If the number of replicas is fixed and you do not intend to scale (or de-scale) your application over time, include replicas in your Deployment or StatefulSet definition. Use the HorizontalPodAutoscaler resource instead if you want to change the number of replicas based on memory, CPU, or other metrics.
HorizontalPodAutoscaler is used in the definition to target the API Deployment. It has a maximum of five replicas and a minimum of two. These are fundamental constraints. We'd risk scaling up to infinity or scaling down to zero replicas if we didn't have them. The field’s minReplicas and maxReplicas serve as a safety net.
HorizontalPodAutoscaler (HPA) phases
The adoption of HorizontalPodAutoscaler (HPA) usually goes through three phases.
The initial stage is discovery. We are usually astounded the first time we discover what it does. "Take a look at this. It automatically scales our applications. I no longer have to be concerned about the number of replicas.”
The second stage is the application. When we first begin using HPA, we quickly realize that scaling applications based on memory and CPU are insufficient. Some apps increase their memory and CPU usage as the load increases, while many others do not. To be more specific, not proportionally.
For some applications, HPA works well. For many others, it either does not work at all or is insufficient. We'll need to expand HPA thresholds beyond those based on memory and CPU at some point. This stage is marked by disappointment. “It seemed like a good idea at the time, but the majority of our applications are incompatible with it. We must revert to metrics-based alerts and manual changes to the number of replicas.”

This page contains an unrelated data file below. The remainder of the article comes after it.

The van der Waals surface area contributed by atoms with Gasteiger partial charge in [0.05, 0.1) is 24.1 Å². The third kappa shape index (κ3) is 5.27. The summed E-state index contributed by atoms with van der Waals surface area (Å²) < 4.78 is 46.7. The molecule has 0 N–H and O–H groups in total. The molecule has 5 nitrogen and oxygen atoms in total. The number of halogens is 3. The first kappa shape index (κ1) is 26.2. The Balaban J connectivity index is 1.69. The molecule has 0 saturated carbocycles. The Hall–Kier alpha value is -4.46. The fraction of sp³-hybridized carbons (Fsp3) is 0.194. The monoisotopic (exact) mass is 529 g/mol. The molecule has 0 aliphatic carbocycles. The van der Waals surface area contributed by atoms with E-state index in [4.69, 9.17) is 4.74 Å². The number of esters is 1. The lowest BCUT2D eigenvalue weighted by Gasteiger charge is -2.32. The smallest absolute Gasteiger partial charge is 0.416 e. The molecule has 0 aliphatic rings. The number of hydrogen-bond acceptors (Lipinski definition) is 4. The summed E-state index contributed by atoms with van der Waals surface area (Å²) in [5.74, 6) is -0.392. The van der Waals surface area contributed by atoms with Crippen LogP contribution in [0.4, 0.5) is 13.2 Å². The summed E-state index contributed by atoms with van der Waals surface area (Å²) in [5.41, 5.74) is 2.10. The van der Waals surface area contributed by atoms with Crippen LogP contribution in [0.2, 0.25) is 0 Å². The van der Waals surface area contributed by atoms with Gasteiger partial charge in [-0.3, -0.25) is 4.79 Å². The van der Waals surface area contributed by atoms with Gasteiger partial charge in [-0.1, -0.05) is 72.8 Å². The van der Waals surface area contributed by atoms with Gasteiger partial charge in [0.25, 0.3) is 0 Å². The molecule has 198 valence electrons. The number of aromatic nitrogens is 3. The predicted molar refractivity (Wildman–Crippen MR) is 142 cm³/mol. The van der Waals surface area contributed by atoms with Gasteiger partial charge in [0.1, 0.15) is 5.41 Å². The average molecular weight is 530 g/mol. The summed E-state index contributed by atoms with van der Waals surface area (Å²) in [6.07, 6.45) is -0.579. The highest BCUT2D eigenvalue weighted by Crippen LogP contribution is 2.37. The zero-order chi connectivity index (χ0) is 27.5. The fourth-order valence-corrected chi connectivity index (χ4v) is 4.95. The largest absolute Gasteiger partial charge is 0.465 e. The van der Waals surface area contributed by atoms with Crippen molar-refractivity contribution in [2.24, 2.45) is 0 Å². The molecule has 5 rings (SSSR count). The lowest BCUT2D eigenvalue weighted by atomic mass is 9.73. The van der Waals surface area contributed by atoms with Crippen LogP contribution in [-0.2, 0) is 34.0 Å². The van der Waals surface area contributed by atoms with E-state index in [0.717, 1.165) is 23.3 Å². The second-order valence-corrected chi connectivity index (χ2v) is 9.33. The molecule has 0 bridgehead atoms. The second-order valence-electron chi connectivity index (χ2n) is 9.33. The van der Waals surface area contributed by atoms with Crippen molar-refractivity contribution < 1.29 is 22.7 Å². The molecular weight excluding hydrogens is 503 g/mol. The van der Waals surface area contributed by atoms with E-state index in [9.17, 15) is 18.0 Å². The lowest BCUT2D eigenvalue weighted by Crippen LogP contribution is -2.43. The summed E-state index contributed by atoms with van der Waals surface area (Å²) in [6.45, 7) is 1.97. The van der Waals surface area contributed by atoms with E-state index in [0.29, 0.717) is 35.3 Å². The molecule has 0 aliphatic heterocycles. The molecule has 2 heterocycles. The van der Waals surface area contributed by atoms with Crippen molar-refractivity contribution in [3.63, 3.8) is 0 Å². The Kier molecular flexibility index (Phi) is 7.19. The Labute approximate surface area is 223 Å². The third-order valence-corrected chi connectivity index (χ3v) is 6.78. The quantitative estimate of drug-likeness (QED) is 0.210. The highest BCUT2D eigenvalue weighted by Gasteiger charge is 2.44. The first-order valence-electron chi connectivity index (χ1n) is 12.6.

Re-discovery is the third stage. We can see from the HPA v2 documentation (which is still in beta at the time of writing) that it allows us to extend it to almost any type of metrics and expression. Using adapters, we can connect HPAs to Prometheus or nearly any other tool. Once we've mastered that, there's almost no limit to the conditions we can set as automatic scaling triggers for our applications. The only limitation is our ability to transform data into custom metrics for Kubernetes.
The next step is to expand HorizontalPodAutoscaler definitions to include conditions based on Prometheus data. But first and foremost.
Pulling the code # The vfarcic/k8s-specs repository will continue to serve as our source of Kubernetes definitions. We’ll make sure that it is up-to-date by pulling the latest version.
Using HorizontalPodAutoscaler Without Metrics Adapter
- Metrics Aggregator only knows about CPU and memory utilization connected to containers and nodes if we don't construct a Metrics Adapter. To make matters even more complicated, that information is only available for the last few minutes. We are limited to only two metrics because HorizontalPodAutoscaler (HPA) is only concerned with Pods and the containers that reside within them.
- When we build an HPA, it will scale or descale our Pods based on whether the memory or CPU consumption of the containers that make up those Pods exceeds or falls below predefined thresholds.